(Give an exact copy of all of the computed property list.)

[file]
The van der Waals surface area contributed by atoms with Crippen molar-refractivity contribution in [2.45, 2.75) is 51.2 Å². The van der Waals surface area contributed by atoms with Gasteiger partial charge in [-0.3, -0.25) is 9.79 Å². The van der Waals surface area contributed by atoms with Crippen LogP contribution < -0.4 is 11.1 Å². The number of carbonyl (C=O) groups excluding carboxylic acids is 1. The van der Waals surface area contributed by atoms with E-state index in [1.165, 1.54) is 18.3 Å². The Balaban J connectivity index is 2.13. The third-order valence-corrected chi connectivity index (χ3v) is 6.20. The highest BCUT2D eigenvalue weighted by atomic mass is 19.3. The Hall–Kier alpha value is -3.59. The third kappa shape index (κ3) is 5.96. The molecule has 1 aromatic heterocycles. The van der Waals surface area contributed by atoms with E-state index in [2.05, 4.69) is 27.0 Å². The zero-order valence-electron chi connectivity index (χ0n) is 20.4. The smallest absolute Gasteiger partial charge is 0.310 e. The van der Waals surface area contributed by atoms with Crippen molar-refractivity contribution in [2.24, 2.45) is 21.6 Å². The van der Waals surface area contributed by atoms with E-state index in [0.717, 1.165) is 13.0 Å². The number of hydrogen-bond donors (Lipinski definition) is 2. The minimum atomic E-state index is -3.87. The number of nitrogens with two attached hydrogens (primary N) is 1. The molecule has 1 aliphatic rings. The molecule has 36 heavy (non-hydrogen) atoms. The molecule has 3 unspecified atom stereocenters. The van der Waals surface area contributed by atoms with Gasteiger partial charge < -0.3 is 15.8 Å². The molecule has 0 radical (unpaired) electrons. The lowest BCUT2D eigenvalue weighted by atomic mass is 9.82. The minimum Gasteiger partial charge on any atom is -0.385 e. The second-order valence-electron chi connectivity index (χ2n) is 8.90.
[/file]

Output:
The van der Waals surface area contributed by atoms with Crippen molar-refractivity contribution in [2.45, 2.75) is 51.2 Å². The van der Waals surface area contributed by atoms with Gasteiger partial charge in [-0.3, -0.25) is 9.79 Å². The van der Waals surface area contributed by atoms with Crippen LogP contribution < -0.4 is 11.1 Å². The number of carbonyl (C=O) groups excluding carboxylic acids is 1. The van der Waals surface area contributed by atoms with E-state index in [1.165, 1.54) is 18.3 Å². The Balaban J connectivity index is 2.13. The third-order valence-corrected chi connectivity index (χ3v) is 6.20. The highest BCUT2D eigenvalue weighted by atomic mass is 19.3. The Hall–Kier alpha value is -3.59. The third kappa shape index (κ3) is 5.96. The molecule has 1 aromatic heterocycles. The van der Waals surface area contributed by atoms with E-state index in [2.05, 4.69) is 27.0 Å². The zero-order valence-electron chi connectivity index (χ0n) is 20.4. The smallest absolute Gasteiger partial charge is 0.310 e. The van der Waals surface area contributed by atoms with Crippen molar-refractivity contribution in [2.24, 2.45) is 21.6 Å². The van der Waals surface area contributed by atoms with E-state index in [0.717, 1.165) is 13.0 Å². The number of hydrogen-bond donors (Lipinski definition) is 2. The minimum atomic E-state index is -3.87. The number of nitrogens with two attached hydrogens (primary N) is 1. The molecule has 1 aliphatic rings. The molecule has 36 heavy (non-hydrogen) atoms. The molecule has 3 unspecified atom stereocenters. The van der Waals surface area contributed by atoms with Gasteiger partial charge < -0.3 is 15.8 Å². The molecule has 0 radical (unpaired) electrons. The lowest BCUT2D eigenvalue weighted by atomic mass is 9.82. The minimum Gasteiger partial charge on any atom is -0.385 e. The second-order valence-electron chi connectivity index (χ2n) is 8.90.